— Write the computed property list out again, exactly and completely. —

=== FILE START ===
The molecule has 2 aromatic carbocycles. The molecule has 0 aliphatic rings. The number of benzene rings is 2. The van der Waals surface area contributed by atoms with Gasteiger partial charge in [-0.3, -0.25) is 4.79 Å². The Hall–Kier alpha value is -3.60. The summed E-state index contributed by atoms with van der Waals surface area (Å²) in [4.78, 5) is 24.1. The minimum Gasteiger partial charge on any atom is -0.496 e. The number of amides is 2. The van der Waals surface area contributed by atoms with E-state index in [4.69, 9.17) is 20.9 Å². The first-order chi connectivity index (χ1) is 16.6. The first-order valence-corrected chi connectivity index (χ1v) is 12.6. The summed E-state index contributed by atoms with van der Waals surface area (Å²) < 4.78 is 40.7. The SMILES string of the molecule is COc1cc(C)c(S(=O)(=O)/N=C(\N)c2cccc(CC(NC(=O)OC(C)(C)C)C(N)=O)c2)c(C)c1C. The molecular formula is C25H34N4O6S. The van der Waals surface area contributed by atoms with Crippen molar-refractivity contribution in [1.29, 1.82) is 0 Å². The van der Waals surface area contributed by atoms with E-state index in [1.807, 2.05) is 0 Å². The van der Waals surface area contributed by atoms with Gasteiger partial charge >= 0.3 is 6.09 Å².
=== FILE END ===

The molecule has 2 aromatic carbocycles. The molecule has 0 aliphatic rings. The number of benzene rings is 2. The van der Waals surface area contributed by atoms with Gasteiger partial charge in [-0.3, -0.25) is 4.79 Å². The Hall–Kier alpha value is -3.60. The summed E-state index contributed by atoms with van der Waals surface area (Å²) in [4.78, 5) is 24.1. The minimum Gasteiger partial charge on any atom is -0.496 e. The number of amides is 2. The van der Waals surface area contributed by atoms with E-state index in [4.69, 9.17) is 20.9 Å². The first-order chi connectivity index (χ1) is 16.6. The first-order valence-corrected chi connectivity index (χ1v) is 12.6. The summed E-state index contributed by atoms with van der Waals surface area (Å²) < 4.78 is 40.7. The SMILES string of the molecule is COc1cc(C)c(S(=O)(=O)/N=C(\N)c2cccc(CC(NC(=O)OC(C)(C)C)C(N)=O)c2)c(C)c1C. The molecular formula is C25H34N4O6S. The van der Waals surface area contributed by atoms with Crippen molar-refractivity contribution in [1.29, 1.82) is 0 Å². The van der Waals surface area contributed by atoms with E-state index in [1.807, 2.05) is 0 Å². The van der Waals surface area contributed by atoms with Gasteiger partial charge >= 0.3 is 6.09 Å².